Problems upgrading RAM of early 2008 iMac

Discussion in 'iMac' started by IvarO, Jan 6, 2015.

  1. IvarO macrumors newbie

    Joined:
    Jul 25, 2014
    #1
    Hi, here's one for all you tech experts:

    I have an older iMac, early 2008, that I'm trying to squeeze for its last drops of life. I'm planning on installing an SSD, but first, I'm maxing out the RAM. I already have 4GB, the official max, but all over the net there are reports of people having success with 6GB (4 + 2).

    The RAM already in the machine is two Crucial 2GB sticks: CT25664AC800: DDR2 PC2-6400 • CL=6 • Unbuffered • NON-ECC • DDR2-800 • 1.8V • 256Meg x 64.

    My new stick is also Crucial, 4GB, bought it from a fellow who bought an 8GB kit but realized he could only use one of them in his identical machine. Apparently he had success. Specs: CT51264AC800: DDR2 PC2-6400 • CL=6 • Unbuffered • NON-ECC • DDR2-800 • 1.8V • 512Meg x 64.

    So except from the 256Meg x 64 and 512Meg x 64, they seem identical. I've never had problems with Crucial hardware before, and the other matched stick in the pair works it this other guys iMac.

    I've tried the 4GB stick alone in both the left and right bank, and also in both positions with a 2GB stick in the other one. All I get is a black screen, and series of three beeps that repeat infinitely (- I assume, I can only bear the sound for a minute or two.) I can hear the CD drive spinning up, otherwise nothing is happening. Back to 2 + 2 GB sticks, all is fine.

    Does anyone have a clue? Bad stick, or something that can be worked out?

    Is it worth the hassle going from 4 to 6 GB? I'm running Yosemite on it, it's not exactly speeding along, but it works.

    Fire away, geniuses!
     
  2. GGJstudios macrumors Westmere

    GGJstudios

    Joined:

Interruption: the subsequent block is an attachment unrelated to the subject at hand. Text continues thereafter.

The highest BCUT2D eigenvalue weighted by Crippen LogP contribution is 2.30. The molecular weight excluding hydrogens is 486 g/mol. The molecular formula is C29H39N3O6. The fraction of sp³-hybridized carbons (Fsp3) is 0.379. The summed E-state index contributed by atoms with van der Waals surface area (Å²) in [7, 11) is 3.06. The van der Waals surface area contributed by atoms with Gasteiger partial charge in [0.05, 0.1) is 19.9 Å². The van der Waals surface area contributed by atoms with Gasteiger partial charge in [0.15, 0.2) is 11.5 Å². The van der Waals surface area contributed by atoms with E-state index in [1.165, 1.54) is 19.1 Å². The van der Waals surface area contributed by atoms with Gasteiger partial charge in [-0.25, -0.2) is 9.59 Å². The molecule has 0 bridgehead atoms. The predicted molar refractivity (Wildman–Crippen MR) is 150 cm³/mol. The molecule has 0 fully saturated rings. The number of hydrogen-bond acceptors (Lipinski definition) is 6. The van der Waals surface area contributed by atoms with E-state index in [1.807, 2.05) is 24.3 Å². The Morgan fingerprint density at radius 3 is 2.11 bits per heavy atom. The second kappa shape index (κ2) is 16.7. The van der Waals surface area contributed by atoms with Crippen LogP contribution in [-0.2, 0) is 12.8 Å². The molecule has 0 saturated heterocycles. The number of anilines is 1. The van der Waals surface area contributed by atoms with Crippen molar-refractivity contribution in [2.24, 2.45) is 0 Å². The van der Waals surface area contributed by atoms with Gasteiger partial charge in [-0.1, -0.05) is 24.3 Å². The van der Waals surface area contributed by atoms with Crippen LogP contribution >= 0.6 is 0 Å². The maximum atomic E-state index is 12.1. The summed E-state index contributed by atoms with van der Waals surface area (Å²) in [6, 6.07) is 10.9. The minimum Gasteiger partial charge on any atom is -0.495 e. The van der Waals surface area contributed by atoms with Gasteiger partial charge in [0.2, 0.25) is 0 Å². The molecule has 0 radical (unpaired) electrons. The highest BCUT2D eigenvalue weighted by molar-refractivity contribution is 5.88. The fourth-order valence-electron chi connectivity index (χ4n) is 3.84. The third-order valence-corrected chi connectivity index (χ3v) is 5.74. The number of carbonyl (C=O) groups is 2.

May 16, 2008
    #2
    If the 4GB stick was properly seated and you didn't have success in either slot, it sounds like it may be a defective module. Your iMac will definitely support 6GB, with a 2GB and a 4GB module.
     
  3. IvarO thread starter macrumors newbie

    Joined:
    Jul 25, 2014
    #3
    Thank you for quick reply!

    The modules all clicked firmly in place, and I've tried all possible combinations, so I guess you're right.
     
  4. Brian33 macrumors 6502a

    Joined:
    Apr 30, 2008
    Location:
    USA (Virginia)
    #4
    For what it's worth, I concur with GGJstudios. I have a 24" Early 2008 iMac, 2.8 Ghz Core2Duo. I've been using 6 GB (one 2 GB and on 4 GB stick) successfully for quite some time. I haven't looked up the exact part number you gave, but the specs look right. My 4 GB happens to be Patriot PSD24G8002S 4GB PC2-6400 800MHz CL6 SoDimm, according to the package.

    Whether it's worth going from 4 GB to 6 GB is hard to say. I can't say I monitor it all that closely, but I believe I usually have 2 or 3 GB of memory free, running 10.8.5 Mountain Lion (iTunes, Mail, fairly light Firefox use, Terminal, Plex Media Server all running). However, I occasionally run an XP or an OS X virtual machine using VirtualBox (which works wonderfully, by the way!) and then I'm really glad to have the 6 GB RAM.